That article provides an excellent segue from discussions about lean supply chains to flexible supply chains. Dan Gilmore, Editor-in-Chief of Supply Chain Digest, breaks down supply chain flexibility into two types:

Micro flexibility: … How fast a supply chain could detect and respond to issues and opportunities in the short term – maybe even right now. The truck is late, demand suddenly surges, a customer needs some sort of special packaging or handling: how fast and how effectively can this these changes and needs be managed?

Macro flexibility: … The speed at which a company’s supply chain adapt and execute new strategies and programs to support changes in overall company strategies or market place changes. Easy example: company decides it wants to build a consumer direct e-commerce channel, maybe with new SKUs in the mix. How fast can the supply chain out in place what it needs to do to make that happen? Another: Dell decides to move into retail.” [“What is Supply Chain Flexibility?” 4 March 2010]

Gilmore writes that he’s “not sure ‘micro’ and ‘macro’ were really the best words to choose, but hopefully the sense of them is clear.” In a subsequent article, Gilmore writes about “Defining and Measuring Supply Chain Flexibility” [23 July 2010].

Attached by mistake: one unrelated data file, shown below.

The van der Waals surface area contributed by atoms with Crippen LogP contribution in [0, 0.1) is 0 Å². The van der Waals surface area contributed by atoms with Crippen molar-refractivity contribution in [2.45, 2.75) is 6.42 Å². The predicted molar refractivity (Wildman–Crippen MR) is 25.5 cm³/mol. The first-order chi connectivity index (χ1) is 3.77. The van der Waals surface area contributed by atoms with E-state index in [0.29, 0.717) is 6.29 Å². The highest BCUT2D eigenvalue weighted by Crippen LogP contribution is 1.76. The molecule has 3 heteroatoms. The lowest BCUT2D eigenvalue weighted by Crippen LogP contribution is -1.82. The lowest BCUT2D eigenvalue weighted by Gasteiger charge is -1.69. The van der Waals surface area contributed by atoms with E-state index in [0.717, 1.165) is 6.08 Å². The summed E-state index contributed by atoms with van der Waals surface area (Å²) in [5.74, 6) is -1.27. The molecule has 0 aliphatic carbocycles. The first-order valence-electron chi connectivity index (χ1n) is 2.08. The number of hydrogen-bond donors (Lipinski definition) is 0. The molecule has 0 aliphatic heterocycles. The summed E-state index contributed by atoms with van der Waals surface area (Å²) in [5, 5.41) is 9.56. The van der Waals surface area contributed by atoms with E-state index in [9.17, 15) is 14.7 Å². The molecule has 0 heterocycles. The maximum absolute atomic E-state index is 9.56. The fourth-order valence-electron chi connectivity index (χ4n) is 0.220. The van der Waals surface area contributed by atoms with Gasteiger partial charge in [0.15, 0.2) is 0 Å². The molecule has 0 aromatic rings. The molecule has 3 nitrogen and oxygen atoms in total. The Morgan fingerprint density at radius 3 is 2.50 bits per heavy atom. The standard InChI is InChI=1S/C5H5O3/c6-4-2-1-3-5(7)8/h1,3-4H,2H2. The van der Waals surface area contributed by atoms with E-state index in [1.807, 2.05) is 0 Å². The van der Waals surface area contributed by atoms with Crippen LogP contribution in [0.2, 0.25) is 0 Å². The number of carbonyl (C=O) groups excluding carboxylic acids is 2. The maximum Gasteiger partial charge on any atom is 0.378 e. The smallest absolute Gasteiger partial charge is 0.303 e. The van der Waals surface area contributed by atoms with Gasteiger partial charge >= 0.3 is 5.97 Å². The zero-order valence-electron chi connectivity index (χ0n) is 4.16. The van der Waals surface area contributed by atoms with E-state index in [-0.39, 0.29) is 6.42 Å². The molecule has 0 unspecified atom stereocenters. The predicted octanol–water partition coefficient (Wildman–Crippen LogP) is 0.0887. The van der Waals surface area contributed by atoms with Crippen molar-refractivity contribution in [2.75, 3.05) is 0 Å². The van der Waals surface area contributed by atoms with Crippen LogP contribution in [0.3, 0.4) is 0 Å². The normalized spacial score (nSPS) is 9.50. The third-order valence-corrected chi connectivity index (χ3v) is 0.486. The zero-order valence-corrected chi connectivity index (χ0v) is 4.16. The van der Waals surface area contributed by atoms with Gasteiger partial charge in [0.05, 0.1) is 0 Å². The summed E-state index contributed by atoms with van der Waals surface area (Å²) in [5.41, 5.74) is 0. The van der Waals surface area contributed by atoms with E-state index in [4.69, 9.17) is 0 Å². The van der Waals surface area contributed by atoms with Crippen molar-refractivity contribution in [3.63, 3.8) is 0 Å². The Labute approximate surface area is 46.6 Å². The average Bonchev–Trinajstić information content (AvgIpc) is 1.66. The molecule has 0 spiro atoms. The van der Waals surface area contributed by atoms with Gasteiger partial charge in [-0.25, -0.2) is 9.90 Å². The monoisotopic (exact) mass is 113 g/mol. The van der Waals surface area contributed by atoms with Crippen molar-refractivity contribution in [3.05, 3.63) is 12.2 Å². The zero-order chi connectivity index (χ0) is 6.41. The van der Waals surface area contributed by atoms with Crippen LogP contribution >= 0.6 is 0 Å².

“A couple of months ago, I wrote a column about supply chain flexibility, focused around the fact that most everyone seemed to agree that SCM flexibility was important, but how to define it and measure it was not clear at all. … But we still didn’t have much of an answer to a real definition – and certainly not close to how supply chain flexibility might actually be measured. So I decided to reach out to some supply chain friends and colleagues whom I thought might be able to add some clarity here. My questions: What is SCM flexibility, and can it be measured?”

Gilmore started with Dr. Lee, who responded:

“‘Flexibility should be measured with a time-element in it,’ Dr. Lee told me. ‘Hence, the flexibility to change volumes and mix must be time-based. Flexibility one month out versus flexibility three months out are very different. We should look at the whole time profile of flexibility in evaluating an operation – what is the flexibility over different time frames?'”

Gilmore agrees that “time is a critical dimension,” but he still feels that Dr. Lee didn’t define supply chain flexibility in a way that it could be measured. He next turned to “Tom Dadmun, once Supply Chain VP at network gear maker Adtran and now somewhere higher in the org chart, had this to add to the subject”: